Банкеръ Weekly

Briefs

SMALL MANOEUVRES ON THE SECOND FLOOR

By an old Bulgarian tradition, in the beginning of each government's mandate a merciless battle starts not just for the posts of ministers and their deputies, but also for the top seats in key state and executive agencies. The bargaining among members of the ruling coalition about who should top the attractive Tourism Agency that ended last week is the best illustration of how influence is being negotiated behind the curtains. Information spread by the media about former prime minister Simeon Saxe-Coburg-Gotha who has interests in the Super Borovets project overtrumping his deputy in the National Movement Simeon II (NMSII), Milen Velchev, whose brother runs a few hotels at the Black Sea coast is not so good for the image of Bulgaria which applied for playing host to the 2014 winter olympics. Apparently, times change, but ruling tempers in Bulgaria do not.
The drama about the tourism sector that will finally be entrusted to Mario Al Jeburi is not the only manoeuvre on the second floor of power which threatens to demolish the fragile foundation of the coalition cabinet. The list of
managing teams
in both state and executive agencies reveals that even though the Bulgarian Socialist Party (BSP) has the biggest number of ministers and MPs, it has not yet conquered the most significant lower-level ruling levers. Among the state agencies, for example, the left-wing only control the Agency for Youth and Sports (which was created after the transformation of the former sports ministry). Vessela Lecheva, former red member of the parliament and rifle practice player, was appointed head of the agency. Not a small amount planned for financing sports is going to pass through the structure that managed to gain a status of a first-line budget funds regulator. However, that may not be a great relief to the political force that won the elections. The socialists also had to reconcile with the fact they were going to work with the state reserve directors, appointed by the previous government. The reserve director Dimitar Dimitrov was appointed last May by the cabinet of Saxe-Coburg-Gotha after a noisy scandal with the previous director, Yovcho Yovchev, nominated by the Movement for Rights and Freedom. The management of the Audit Office represented by NMSII former MP Valeri Dimitrov and the deputy director of the Financial Supervision Commission, Ralitsa Again, who were chosen at the end of the 39th National Assembly's mandate, is in a similar situation. An additional excitement was caused by the appointment of Stoyan Kushlev, ecological law specialist, as a chairman of the Commission for Seizure of Criminal Property. NMSII gained stable positions in the Supreme Administrative Court, too, thanks to the appointment of Konstantin Penchev as chairman.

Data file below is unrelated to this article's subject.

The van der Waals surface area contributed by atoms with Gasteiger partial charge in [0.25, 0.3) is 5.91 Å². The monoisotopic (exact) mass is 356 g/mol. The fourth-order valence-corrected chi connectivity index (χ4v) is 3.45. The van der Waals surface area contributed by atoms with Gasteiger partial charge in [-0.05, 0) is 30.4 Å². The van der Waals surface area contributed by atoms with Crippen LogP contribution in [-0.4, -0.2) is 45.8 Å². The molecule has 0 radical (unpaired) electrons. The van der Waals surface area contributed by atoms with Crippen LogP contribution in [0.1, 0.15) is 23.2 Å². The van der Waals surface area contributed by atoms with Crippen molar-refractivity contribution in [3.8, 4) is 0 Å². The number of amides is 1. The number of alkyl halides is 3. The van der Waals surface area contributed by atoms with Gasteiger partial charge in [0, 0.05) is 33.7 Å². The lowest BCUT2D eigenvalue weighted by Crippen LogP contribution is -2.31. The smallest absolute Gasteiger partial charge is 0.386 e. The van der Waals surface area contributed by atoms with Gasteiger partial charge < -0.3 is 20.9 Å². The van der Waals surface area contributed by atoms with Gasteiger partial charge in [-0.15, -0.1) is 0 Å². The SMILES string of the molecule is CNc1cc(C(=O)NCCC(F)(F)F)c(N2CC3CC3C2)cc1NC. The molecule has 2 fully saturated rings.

Contrary to the expectations
the red broom
did not swing about the high floors of the executive agencies (with a few exceptions). Still, the socialists placed quite many of their representatives in the boards of state-owned companies where their ministers were principals. But Prime Minister Stanishev and his team failed to gain control in the structures subordinate to the Ministry of Finance whose operations are most decisive for the fulfillment of the budget. Maybe because when Plamen Oresharski was appointed financial minister it was announced that his department would stay above the party. But it is this position that may play a trick on the coalition as a whole.
The first scandal about the administration of
public finances
exploded last November when a new director of the former Chief Tax Directorate (now called National Revenue Agency) was elected. Following the resignation of the then chief tax director Nikolay Popov, Deputy Finance Minister Georgi Kadiev boosted Plamen Grozdanov's candidature. It turned out, though, that years ago Grozdanov had been investigated because of fictitious export of value-added tax. As Plamen Oresharski interfered, the cabinet appointed Maria Murgina. She is considered close to the financial minister and her appointment has been provoked by expert motives rather than political. Whether or not it is successful will be seen when the revenues agency reports its operating results.